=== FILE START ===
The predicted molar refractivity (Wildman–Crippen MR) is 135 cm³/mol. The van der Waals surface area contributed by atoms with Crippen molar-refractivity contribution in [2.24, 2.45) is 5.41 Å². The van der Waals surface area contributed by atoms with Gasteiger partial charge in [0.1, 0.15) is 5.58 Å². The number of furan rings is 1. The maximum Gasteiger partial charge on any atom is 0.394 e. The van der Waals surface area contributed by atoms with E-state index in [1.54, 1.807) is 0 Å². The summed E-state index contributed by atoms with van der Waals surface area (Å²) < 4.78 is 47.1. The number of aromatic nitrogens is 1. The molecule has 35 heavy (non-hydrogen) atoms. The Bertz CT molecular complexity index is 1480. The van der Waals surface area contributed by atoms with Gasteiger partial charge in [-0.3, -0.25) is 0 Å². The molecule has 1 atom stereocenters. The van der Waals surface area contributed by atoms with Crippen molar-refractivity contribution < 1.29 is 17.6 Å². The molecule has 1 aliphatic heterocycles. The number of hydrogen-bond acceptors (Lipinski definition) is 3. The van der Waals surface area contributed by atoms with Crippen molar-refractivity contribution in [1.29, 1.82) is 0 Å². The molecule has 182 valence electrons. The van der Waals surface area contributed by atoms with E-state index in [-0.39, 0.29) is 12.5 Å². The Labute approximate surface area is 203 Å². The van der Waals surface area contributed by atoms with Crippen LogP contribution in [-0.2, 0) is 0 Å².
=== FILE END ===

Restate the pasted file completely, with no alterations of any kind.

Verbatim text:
The predicted molar refractivity (Wildman–Crippen MR) is 135 cm³/mol. The van der Waals surface area contributed by atoms with Crippen molar-refractivity contribution in [2.24, 2.45) is 5.41 Å². The van der Waals surface area contributed by atoms with Gasteiger partial charge in [0.1, 0.15) is 5.58 Å². The number of furan rings is 1. The maximum Gasteiger partial charge on any atom is 0.394 e. The van der Waals surface area contributed by atoms with E-state index in [1.54, 1.807) is 0 Å². The summed E-state index contributed by atoms with van der Waals surface area (Å²) < 4.78 is 47.1. The number of aromatic nitrogens is 1. The molecule has 35 heavy (non-hydrogen) atoms. The Bertz CT molecular complexity index is 1480. The van der Waals surface area contributed by atoms with Gasteiger partial charge in [-0.3, -0.25) is 0 Å². The molecule has 1 atom stereocenters. The van der Waals surface area contributed by atoms with Crippen molar-refractivity contribution < 1.29 is 17.6 Å². The molecule has 1 aliphatic heterocycles. The number of hydrogen-bond acceptors (Lipinski definition) is 3. The van der Waals surface area contributed by atoms with Crippen molar-refractivity contribution in [1.29, 1.82) is 0 Å². The molecule has 182 valence electrons. The van der Waals surface area contributed by atoms with E-state index in [-0.39, 0.29) is 12.5 Å². The Labute approximate surface area is 203 Å². The van der Waals surface area contributed by atoms with Crippen LogP contribution in [-0.2, 0) is 0 Å².